Music streaming service Grooveshark shuts down to settle infringement
By Andrew Chung and Ismail Shakil
(Reuters) - Online music streaming service Grooveshark, admitting "very serious mistakes," shut down its operations as part of a settlement with major record labels, joining the ranks of several now-defunct peers sued over copyright infringement.
In a message posted to its website on Thursday, Grooveshark said that "despite (the) best of intentions, we made very serious mistakes. We failed to secure licenses from rights holders for the vast amount of music on the service."
The settlement ends a four-year legal battle and came as Grooveshark's parent company, Escape Media Group, was facing hundreds of millions of dollars in damages in a trial set to begin in federal court in Manhattan on May 4.
Grooveshark will wipe clean all of the record companies' copyrighted works and hand over ownership of its website, mobile apps and intellectual property, including patents and copyrights, the company said.
Nine record companies, including Arista Music, Sony Music Entertainment, UMG Recordings, and Warner Bros Records, sued Escape Media Group for infringement in 2011.
In court papers, they called Grooveshark a "linear descendant" of Grokster, LimeWire and Napster, all of which were shut down because of copyright infringement.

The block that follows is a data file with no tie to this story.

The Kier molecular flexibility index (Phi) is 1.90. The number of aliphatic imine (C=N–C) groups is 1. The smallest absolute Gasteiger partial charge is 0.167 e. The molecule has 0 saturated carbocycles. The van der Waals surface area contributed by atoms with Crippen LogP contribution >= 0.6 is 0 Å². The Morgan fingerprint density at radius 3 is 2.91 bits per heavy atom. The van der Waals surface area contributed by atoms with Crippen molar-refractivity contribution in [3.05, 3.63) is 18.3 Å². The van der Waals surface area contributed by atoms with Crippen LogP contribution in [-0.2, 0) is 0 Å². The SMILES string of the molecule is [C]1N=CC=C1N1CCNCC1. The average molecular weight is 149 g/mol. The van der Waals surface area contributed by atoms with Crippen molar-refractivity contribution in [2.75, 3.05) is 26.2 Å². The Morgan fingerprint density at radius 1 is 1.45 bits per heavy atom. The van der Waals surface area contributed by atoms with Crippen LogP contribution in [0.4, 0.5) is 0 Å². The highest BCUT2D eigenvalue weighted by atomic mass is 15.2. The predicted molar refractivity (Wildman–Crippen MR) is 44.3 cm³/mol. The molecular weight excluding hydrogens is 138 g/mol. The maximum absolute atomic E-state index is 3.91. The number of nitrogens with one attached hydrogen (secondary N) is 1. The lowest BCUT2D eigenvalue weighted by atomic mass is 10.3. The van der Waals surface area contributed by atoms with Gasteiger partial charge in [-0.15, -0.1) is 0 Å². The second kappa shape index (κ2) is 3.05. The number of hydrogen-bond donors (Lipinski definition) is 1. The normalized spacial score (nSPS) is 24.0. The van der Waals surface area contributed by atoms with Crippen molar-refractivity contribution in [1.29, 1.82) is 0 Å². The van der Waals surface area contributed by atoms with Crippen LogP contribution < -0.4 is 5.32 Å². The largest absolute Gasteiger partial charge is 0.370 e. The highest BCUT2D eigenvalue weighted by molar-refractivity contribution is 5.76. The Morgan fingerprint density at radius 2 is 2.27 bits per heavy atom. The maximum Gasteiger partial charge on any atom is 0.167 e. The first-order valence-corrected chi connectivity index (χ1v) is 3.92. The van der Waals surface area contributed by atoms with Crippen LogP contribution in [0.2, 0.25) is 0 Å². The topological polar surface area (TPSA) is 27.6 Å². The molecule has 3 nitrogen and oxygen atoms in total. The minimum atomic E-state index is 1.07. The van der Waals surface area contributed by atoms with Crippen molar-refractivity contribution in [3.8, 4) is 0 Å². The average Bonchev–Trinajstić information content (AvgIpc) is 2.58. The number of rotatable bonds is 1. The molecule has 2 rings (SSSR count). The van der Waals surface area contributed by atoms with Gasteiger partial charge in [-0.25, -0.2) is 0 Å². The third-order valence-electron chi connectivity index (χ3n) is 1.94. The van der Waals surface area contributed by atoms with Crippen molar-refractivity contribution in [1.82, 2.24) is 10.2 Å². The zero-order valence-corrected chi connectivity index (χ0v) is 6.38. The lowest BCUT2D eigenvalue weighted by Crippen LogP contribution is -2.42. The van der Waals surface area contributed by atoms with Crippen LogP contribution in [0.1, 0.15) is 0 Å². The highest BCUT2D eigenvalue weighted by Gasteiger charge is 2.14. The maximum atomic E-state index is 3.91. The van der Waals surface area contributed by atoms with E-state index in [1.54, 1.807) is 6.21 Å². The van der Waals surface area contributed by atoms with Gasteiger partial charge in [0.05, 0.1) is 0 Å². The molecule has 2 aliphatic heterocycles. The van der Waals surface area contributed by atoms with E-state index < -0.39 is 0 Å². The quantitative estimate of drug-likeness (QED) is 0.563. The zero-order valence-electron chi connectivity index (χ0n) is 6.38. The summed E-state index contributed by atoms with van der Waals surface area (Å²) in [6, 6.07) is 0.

The labels on Friday referred to a statement by the Record Industry Association of America, which called the deal "an important victory for artists and the entire music industry."
The RIAA said that Escape founders Joshua Greenberg and Samuel Tarantino agreed to "significant financial penalties" if the terms of the settlement were breached. A spokesman for Grooveshark declined to comment.
Gainesville, Florida-based Grooveshark was thriving with more than 30 million users. The company said it had a policy to honor copyright holders' "takedown" requests that comply with the Digital Millennium Copyright Act.
U.S. District Judge Thomas Griesa ruled last week that its infringement of nearly 5,000 recordings by artists such as Madonna, Jay-Z and Bob Marley was "willful" and made "in bad faith," potentially putting Escape on the hook for more than $736 million in damages.
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